From October 2014 through December 2014, Dr. Raynor noted that Ferris had stopped taking Humira in September. She continued to experience pain in her eye, right shoulder, muscles and joints. Dr. Raynor noted smoldering synovitis in her wrists and hands and positive RA factors. Her gait and respiratory findings were normal. Ferris continued to smoke. (Tr. 776-779, 781)

         On January 7, 2014, Ferris returned to Dr. Kimbell who adjusted her medications. He observed limited range of motion in her hands and wrists and diagnosed acute bronchitis and RA and noted that she was “immunocompromised.” (Tr. 803-806)

         On January 20, 2014, Ferris followed-up with Dr. Raynor. Dr. Raynor administered another dose of Rituximab. Dr. Raynor continued to observe smoldering small joint synovitis of the wrists and fingers, now with “multiple rheumatoid nodules.” Ferris had a normal gait and respiratory function. (Tr. 809)

         B. Opinion Evidence

         1. State Agency Non-Examining Sources

         Dr. Kourosh Golestany reviewed Ferris's medical records on August 2, 2013. He opined that Ferris could: lift twenty pounds occasionally and ten pounds frequently; stand/walk for about six hours in an eight-hour workday; sit for about six hours in an eight hour workday; occasionally crawl; never climb ladders, ropes or scaffolds; and occasionally finger with the hangs bilaterally. Dr. Golestany also opined that Ferris must avoid all exposure to unprotected heights and should only work in well-ventilated areas due to her COPD. (Tr. 221-222)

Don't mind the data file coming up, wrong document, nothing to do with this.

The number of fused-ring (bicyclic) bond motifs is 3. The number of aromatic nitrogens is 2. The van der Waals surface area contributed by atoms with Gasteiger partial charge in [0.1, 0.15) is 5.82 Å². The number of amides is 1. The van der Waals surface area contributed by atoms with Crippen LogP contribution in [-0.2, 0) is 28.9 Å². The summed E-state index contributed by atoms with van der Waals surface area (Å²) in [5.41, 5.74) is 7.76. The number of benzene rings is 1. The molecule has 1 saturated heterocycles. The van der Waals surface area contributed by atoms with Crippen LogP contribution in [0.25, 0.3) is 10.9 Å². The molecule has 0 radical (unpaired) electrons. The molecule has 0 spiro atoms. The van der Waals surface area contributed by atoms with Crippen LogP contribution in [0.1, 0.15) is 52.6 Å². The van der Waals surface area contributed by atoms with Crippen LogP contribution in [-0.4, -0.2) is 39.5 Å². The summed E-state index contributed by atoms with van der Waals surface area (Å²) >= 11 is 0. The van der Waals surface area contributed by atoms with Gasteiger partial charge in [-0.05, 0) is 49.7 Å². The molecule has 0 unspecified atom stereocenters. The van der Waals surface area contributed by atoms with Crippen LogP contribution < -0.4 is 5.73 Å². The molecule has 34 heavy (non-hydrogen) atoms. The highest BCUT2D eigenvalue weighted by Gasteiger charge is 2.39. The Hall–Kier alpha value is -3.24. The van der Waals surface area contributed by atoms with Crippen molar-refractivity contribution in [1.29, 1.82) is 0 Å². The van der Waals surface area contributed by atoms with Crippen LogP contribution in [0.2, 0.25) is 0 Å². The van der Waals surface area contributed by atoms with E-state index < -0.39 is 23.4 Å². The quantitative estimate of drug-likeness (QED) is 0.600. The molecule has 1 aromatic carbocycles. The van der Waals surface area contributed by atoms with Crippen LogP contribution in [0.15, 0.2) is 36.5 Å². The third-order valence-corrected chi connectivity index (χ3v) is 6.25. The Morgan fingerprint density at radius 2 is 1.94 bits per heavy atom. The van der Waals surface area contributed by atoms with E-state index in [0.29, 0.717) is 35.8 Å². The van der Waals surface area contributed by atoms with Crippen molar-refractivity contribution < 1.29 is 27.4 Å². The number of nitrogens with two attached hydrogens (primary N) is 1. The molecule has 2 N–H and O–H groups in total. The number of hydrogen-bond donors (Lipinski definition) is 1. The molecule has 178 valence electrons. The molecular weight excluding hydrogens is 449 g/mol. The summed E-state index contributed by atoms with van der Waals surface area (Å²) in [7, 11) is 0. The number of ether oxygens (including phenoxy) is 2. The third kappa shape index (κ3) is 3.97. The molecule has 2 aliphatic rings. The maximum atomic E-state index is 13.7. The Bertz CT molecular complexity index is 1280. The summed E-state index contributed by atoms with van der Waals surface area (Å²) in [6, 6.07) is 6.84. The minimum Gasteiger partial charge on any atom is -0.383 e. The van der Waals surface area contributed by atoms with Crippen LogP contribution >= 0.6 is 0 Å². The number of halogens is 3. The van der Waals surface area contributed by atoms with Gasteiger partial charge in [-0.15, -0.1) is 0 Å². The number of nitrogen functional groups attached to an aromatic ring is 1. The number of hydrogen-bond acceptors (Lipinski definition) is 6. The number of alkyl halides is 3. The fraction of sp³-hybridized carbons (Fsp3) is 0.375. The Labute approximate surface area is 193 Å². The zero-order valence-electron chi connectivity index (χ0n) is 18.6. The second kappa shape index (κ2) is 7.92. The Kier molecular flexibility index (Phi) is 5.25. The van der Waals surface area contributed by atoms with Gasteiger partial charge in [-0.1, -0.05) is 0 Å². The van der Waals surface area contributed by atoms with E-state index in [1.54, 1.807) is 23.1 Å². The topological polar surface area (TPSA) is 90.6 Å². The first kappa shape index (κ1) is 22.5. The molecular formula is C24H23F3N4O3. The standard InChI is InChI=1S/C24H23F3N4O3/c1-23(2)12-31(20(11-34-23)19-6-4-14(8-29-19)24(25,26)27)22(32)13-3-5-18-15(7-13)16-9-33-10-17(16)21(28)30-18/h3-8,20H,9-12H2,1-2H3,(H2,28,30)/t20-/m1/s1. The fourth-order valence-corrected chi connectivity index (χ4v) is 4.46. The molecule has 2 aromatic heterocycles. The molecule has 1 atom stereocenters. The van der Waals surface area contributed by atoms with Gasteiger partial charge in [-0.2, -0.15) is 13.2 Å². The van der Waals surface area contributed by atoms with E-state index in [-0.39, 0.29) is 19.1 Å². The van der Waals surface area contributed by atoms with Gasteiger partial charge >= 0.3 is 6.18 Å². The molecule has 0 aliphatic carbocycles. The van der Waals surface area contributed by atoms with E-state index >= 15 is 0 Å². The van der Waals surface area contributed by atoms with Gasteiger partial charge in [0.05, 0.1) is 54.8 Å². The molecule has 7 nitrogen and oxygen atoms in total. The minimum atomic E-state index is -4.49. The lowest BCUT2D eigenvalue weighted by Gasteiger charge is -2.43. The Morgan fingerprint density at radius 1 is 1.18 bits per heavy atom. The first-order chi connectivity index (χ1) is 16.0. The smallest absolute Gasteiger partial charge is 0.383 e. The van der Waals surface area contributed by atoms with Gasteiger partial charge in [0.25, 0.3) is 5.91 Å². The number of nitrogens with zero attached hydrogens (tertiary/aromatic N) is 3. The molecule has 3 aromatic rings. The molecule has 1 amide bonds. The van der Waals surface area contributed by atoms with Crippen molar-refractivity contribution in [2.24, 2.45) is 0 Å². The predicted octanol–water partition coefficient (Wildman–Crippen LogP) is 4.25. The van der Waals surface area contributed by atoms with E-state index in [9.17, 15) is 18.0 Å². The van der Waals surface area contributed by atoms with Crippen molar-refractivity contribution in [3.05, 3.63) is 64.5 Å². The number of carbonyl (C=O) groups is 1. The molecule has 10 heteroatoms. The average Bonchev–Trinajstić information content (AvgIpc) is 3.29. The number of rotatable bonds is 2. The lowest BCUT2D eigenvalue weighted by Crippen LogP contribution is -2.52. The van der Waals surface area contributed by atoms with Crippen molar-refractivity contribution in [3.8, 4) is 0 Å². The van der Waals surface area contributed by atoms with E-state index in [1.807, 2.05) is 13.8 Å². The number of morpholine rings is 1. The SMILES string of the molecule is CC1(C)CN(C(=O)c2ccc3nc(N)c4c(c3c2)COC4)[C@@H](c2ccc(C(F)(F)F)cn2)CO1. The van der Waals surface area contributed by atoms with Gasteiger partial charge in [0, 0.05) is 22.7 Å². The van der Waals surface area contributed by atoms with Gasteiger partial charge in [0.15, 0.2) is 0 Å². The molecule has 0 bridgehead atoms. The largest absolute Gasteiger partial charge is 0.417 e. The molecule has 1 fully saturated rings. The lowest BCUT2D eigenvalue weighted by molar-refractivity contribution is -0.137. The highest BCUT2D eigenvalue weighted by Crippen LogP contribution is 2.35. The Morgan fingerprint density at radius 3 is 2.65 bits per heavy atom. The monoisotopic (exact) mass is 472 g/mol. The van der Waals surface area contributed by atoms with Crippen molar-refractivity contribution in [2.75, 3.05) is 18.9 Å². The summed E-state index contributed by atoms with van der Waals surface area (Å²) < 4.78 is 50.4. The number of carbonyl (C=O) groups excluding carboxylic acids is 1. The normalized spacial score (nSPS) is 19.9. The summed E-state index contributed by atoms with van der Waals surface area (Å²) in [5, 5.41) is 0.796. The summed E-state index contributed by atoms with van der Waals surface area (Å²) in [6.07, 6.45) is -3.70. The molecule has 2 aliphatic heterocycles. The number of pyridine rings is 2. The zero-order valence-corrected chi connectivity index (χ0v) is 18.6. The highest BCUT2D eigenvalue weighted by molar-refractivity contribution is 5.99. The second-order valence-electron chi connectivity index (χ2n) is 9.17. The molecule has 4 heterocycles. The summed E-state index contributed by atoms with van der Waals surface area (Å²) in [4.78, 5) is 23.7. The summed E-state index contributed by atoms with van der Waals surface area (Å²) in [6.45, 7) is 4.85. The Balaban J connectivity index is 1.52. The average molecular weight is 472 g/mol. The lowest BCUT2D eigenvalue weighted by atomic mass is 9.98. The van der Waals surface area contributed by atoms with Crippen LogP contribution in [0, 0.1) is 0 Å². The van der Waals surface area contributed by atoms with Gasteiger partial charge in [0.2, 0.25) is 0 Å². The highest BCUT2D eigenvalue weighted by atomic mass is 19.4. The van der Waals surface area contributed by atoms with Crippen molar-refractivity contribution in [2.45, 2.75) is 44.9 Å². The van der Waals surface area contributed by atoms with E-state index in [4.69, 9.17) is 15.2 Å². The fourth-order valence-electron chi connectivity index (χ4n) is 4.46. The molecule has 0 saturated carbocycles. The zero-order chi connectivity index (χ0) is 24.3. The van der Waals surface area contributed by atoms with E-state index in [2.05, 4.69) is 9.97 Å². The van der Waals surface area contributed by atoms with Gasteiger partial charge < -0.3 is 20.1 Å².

Dr. John L. Mormol reviewed Ferris's records on December 4, 2013 and rendered the same opinions as Dr. Golestany. (Tr. 236-239)

         On August 7, 2013, Mel Zwissler, Ph.D., reviewed records from Ferris's psychiatric treatment. (Tr. 218-219) Dr. Zwissler opined that Ferris had mild restrictions of activities of daily living and mild difficulties in maintaining social functioning. He opined that she had moderate difficulties in maintaining concentration, persistence or pace, but no repeated episodes of decompensation. (Tr. 219) Dr. Zwissler felt that Ferris's ability to carry out detailed instructions and her ability to perform activities within a schedule, maintain regular attendance and be punctual were moderately limited. (Tr. 223) He further opined that her ability to complete a normal workday and workweek without interruptions from psychologically based symptoms and her ability to perform at a consistent pace without an unreasonable number of length of rest periods were moderately limited. (Tr. 223)

         Bruce Goldsmith, Ph.D., reviewed Ferris's records on December 3, 2013 and affirmed the opinions of Dr. Zwissler. (Tr. 234-235, 239-240)